CNET también está disponible en español.

Ir a español

Don't show this again

Elliot Page Fortnite Galactus event Arecibo Observatory damaged PS5 restock soon Cyber Monday deals still around Google Doodle's holiday lights Second stimulus check

SNET to use Net-based EDI service

The phone carrier will use the electronic data interchange service to allow its suppliers to take orders and submit invoices over the Net.

Southern New England Telecommunications (SNG) will use the Internet-based EDI service of DynamicWeb to allow its suppliers to take orders and submit invoices over the Net.

DynamicWeb's service will supplement SNET's EDI (electronic data interchange) service on a secure private network operated by Sterling Commerce.

EDI involves automated computer-to-computer transactions using forms and requiring no human intervention. Internet EDI is growing in popularity because it doesn't require the expensive set-up costs and per-message fees usually associated with EDI over value-added networks, the EDI-specific secure networks.

"SNET wanted to open the Web to extend its enterprise EDI infrastructure on the procurement side," said Steve Vanechanos, DynamicWeb chief executive. SNET will use DynamicWeb's EDIxchange Buy Service to automate its supply chain with suppliers that lack EDI capabilities, extending "paperless procurement" to small and mid-size suppliers.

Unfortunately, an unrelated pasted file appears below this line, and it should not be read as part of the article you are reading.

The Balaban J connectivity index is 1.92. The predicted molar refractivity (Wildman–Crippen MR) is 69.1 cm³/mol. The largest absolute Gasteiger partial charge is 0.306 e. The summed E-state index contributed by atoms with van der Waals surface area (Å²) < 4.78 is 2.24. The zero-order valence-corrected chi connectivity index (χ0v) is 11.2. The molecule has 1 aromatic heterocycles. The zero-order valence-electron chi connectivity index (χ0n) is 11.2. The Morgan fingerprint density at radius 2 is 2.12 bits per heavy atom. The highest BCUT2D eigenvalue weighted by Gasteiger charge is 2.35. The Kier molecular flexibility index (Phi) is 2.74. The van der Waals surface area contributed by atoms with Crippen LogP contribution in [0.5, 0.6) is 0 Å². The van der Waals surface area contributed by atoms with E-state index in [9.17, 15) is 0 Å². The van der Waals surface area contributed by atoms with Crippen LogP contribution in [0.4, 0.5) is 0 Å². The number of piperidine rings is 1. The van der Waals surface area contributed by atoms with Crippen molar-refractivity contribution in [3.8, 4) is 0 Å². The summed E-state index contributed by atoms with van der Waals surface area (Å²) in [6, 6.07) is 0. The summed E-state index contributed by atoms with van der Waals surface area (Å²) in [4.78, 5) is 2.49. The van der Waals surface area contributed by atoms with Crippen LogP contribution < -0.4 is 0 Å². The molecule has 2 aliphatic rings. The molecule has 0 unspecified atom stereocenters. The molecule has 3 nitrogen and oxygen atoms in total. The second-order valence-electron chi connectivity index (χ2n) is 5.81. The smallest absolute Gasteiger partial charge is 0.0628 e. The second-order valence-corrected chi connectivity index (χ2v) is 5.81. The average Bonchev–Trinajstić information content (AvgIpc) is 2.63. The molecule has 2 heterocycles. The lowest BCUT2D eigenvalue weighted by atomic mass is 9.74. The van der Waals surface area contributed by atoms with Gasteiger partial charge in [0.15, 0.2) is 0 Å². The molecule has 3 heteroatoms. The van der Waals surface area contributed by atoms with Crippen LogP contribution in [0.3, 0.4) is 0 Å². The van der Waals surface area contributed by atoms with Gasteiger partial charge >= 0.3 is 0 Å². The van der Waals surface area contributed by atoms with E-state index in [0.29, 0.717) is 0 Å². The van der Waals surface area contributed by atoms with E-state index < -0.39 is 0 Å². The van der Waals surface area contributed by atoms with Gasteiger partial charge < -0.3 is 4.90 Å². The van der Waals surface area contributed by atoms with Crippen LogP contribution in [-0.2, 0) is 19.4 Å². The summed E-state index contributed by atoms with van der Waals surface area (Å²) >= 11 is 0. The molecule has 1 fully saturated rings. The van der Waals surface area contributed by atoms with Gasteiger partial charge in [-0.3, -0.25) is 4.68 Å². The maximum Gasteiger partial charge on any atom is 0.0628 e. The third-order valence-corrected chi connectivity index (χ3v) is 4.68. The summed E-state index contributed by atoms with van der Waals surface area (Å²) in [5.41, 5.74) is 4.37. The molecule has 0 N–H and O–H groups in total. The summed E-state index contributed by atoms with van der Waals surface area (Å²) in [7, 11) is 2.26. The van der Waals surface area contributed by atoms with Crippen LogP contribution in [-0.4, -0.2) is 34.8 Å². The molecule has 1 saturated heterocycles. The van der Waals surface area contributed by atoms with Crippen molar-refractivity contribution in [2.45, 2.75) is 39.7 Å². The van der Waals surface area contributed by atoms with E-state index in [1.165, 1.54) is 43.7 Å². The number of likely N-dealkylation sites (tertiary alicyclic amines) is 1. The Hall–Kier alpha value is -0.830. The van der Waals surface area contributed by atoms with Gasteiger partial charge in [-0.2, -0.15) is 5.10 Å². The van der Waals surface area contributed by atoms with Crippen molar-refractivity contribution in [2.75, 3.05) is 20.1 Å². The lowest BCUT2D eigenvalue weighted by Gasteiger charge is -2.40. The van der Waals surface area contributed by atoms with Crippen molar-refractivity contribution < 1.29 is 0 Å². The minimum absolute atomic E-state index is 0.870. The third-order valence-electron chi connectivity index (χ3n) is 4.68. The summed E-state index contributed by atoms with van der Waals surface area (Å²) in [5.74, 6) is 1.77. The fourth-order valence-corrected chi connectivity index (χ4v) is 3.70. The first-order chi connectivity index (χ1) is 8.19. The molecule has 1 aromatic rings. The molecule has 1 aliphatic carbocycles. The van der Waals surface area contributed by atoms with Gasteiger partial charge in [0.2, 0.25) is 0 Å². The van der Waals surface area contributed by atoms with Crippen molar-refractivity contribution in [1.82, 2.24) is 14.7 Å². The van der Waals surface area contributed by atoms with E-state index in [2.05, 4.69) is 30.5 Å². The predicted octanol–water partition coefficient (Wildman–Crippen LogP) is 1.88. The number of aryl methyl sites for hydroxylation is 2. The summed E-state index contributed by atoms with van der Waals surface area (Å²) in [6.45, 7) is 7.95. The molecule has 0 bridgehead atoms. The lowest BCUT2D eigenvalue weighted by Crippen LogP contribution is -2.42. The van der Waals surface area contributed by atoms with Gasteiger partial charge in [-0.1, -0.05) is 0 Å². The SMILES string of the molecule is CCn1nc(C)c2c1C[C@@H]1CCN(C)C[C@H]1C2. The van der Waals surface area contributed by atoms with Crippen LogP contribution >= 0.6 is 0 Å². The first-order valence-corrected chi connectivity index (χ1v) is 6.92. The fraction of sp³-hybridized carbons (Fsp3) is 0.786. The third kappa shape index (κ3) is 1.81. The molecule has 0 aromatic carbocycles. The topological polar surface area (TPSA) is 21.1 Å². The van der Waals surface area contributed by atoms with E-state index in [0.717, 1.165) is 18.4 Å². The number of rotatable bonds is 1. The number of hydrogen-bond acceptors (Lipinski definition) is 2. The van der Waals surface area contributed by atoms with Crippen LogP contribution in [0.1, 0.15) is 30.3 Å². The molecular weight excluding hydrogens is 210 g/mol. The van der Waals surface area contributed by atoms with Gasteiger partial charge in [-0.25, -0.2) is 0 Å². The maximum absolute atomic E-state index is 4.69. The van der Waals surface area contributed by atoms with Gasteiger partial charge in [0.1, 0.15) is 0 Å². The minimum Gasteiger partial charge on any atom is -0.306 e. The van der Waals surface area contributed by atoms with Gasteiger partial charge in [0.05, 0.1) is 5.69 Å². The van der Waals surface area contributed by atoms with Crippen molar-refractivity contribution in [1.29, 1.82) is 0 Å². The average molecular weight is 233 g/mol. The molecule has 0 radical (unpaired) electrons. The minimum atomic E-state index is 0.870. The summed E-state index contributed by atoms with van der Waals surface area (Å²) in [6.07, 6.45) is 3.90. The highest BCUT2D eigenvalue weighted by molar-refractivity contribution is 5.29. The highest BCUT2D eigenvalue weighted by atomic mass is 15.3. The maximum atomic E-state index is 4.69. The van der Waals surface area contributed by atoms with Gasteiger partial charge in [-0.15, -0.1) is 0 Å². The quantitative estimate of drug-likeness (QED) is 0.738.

DynamicWeb will host a secure Web site for SNET and provide mapping, translating, and routing of business documents between SNET and suppliers, who need only a computer, Web browser, and Internet access to participate. The service will let suppliers receive and acknowledge SNET purchase orders, then send invoices electronically using a Web browser.

Dynamic also will maintain a catalog for SNET, allowing suppliers to update data for SNET to view and upload to its legacy EDI system.

Although EDI has been around for years, it has often been driven by big manufacturers that insist suppliers use EDI. Other EDI vendors have been adding services so that big companies can connect via the Internet to their smaller vendors, including Sterling Commerce, GE Information Services, Harbinger, Electronic Commerce Systems, EDI Source, Logicom Technologies, and others, often focused on specific industries.

In the last year, however, new online procurement systems have emerged, many of which support existing EDI set-ups but don't require use of EDI formats. Vendors include Ariba Technologies, Commerce One, Cross Route Software, Open Market, and Netscape, for its Actra e-commerce software.